U.S. announces complete withdrawal of troops from Syria following Trump-Erdoğan call - U.S. officials
White House Press Secretary Sarah Sanders has confirmed U.S. troops are being withdrawn from Syria, after President Donald Trump on Wednesday said the Islamic State (IS) had been "defeated" in the war-torn country.
The decision by Trump to pull out the 2,000 U.S ground troops out of Syria follows a phone call between Trump and his Turkish counterpart Recep Tayyip Erdoğan on Friday, a U.S. official told Reuters, noting "Everything that has followed is implementing the agreement that was made in that call."
“We have defeated ISIS in Syria, my only reason for being there during the Trump Presidency,” Trump said in a Twitter post on Wednesday morning while offering no details on his plans for the military mission in Syria.
White House Press Secretary Sarah Sanders on Wednesday released a statement regarding the U.S. withdrawal, noting that the U.S. victory over ISIS in Syria does not signal and end to the global campaign against the organisation.
“We have started returning United States troops home as we transition to the next phase of this campaign. The United States and our allies stand ready to re-engage at all levels to defend American interests whenever necessary, and we will continue to work together to deny radical Islamist terrorists territory, funding, support, and any means of infiltrating our borders,” Sanders said.
Pentagon officials as late as Wednesday were still trying to convince Trump that such a move would betray Kurdish allies who have fought alongside American troops in Syria and who could find themselves under attack in a military offensive now threatened by Turkey, it said.
The move the by the U.S. arrives days after Turkish President Recep Tayyip Erdoğan announced that Turkey would launch a new offensive against the Kurdish People’s Protection Units (YPG) in northeast Syria, which the United States has equipped to fight the Islamic State in Iraq and Syria, in a decision further risking political tensions with the United States, which opposed the move.
Ankara sees the YPG as an extension of the Kurdistan Workers Party (PKK), which is designated as a terrorist organisation by Turkey, the European Union, and the United States. However, the YPG form the backbone of a U.S.-led offensive against the Islamic State (ISIS) in Syria. Washington reportedly maintains a military presence of around 2,000 troops in the region.
U.S. Defense Secretary Jim Mattis and other senior national security officials have tried to dissuade Trump from a complete withdrawal, the New York Times said, urging that such a move would essentially cede foreign influence in Syria to Russia and Iran ‘’at a time when American policy calls for challenging both countries.’’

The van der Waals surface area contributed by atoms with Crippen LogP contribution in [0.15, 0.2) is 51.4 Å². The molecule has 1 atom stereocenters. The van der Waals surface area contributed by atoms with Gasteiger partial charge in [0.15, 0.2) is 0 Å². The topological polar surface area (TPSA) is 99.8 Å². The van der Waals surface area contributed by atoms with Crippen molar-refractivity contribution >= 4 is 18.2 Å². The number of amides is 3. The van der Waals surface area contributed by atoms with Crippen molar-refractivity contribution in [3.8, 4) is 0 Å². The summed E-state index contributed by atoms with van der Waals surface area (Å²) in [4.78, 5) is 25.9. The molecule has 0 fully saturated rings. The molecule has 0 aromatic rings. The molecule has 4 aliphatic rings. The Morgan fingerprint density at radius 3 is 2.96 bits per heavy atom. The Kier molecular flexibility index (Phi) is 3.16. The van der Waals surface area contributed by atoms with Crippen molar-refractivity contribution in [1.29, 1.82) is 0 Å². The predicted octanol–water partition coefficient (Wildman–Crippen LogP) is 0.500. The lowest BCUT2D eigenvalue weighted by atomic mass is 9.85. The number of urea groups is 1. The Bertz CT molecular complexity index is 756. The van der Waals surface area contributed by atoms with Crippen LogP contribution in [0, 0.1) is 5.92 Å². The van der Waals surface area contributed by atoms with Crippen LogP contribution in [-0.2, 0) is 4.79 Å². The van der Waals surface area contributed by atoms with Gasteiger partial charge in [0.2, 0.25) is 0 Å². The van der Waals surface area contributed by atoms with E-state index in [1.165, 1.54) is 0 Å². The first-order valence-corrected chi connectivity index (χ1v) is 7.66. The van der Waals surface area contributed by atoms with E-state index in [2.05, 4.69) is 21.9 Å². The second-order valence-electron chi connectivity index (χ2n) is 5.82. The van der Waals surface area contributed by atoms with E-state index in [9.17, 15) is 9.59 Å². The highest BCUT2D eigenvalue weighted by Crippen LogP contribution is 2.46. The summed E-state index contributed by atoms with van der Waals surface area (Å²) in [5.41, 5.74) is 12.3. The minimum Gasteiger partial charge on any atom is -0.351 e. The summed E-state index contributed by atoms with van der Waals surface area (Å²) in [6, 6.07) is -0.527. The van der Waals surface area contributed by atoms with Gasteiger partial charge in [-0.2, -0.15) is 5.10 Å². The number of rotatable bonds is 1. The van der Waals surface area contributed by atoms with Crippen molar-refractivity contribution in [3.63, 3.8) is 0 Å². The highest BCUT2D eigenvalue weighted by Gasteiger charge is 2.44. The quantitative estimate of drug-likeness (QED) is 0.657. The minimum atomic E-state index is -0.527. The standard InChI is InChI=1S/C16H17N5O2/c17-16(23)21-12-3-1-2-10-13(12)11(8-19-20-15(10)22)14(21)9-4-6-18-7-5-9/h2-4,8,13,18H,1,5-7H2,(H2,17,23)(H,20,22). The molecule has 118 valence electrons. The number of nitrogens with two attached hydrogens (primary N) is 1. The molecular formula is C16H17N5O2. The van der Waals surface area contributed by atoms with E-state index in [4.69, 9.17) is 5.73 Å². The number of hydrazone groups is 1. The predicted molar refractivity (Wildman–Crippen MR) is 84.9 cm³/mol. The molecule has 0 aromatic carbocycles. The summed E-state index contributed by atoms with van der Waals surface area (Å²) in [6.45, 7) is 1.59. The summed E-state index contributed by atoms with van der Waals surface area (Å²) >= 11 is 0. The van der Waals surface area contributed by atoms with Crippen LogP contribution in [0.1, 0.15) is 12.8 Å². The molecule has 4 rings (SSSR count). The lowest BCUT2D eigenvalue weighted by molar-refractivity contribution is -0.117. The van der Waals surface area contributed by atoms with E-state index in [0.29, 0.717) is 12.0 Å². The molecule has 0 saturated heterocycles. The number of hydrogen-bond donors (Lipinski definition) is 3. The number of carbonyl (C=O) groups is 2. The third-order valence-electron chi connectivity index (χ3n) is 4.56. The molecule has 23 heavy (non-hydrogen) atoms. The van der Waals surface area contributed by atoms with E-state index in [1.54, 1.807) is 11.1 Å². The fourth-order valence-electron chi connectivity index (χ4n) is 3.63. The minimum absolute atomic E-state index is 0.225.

Abandoning the YPG in the region will hamper future efforts by Washington to gain the trust of local fighters, from Afghanistan to Yemen to Somalia, according to Pentagon officials.
Withdrawal of U.S. troops from Syria was a promise Trump made during his presidential campaign with him giving a reluctant green light to the Defense Department more time to finish the mission in April.
There has been a debate brewing in the White House, the New York Times underlined, over withdrawing from Syria and the risk of the threat to U.S. forces a likely Turkish incursion could bring.
The Islamic State has lost roughly 90 percent of its territory in Iraq and Syria, where the 2,000 American troops are mostly advising a militia comprising Kurdish and Arab soldiers.
Israeli Prime Minister Benjamin Netanyahu on Wednesday said US President Donald Trump had assured him that the U.S. will continue to influence events in Syria, the Times of Israel newspaper reported.
“I spoke with US President Donald Trump and yesterday with US Secretary of State Mike Pompeo, who told me that it was the president’s intention to withdraw their forces from Syria and made it clear that they had other ways to express their influence in the arena,” it quoted Netanyahu as saying.
Wednesday's announcement was met with mixed reactions by U.S. officials and analysts.
Dana W. White, Assistant to the Secretary of Defense for Public Affairs, on Wednesday reiterated that despite the U.S. withdrawal from Syria, the campaign against ISIS continued.
"The Coalition has liberated the ISIS-held territory, but the campaign against ISIS is not over...We will continue working with our partners and allies to defeat ISIS wherever it operates," she noted.
Republican Senator Marco Rubio also addressed the U.S.' “full and rapid” withdrawal from Syria, noting the decision was a mistake.
“The Syrian Democratic Forces and YPG will now abandon the fight against ISIS in the Middle Euphrates River Valley. Iran will step up activity in Southern Syria, which will elicit increased Israeli strikes that could lead to a new and far deadlier Israel-Hezbollah war,'' he said, adding that the adversaries of the United States will use this as evidence that Washington is an unreliable partner.
''Today’s decision will lead to grave consequences in the months and years to come,” Rubio stressed.
American political scientist Ian Bremmer was also among those who criticised the decision, pointing to the ramifications of the move on U.S.-backed Kurdish militants in the region.
''The US has a long tradition of disappointing the Kurds,'' Bremmer posted on Twitter.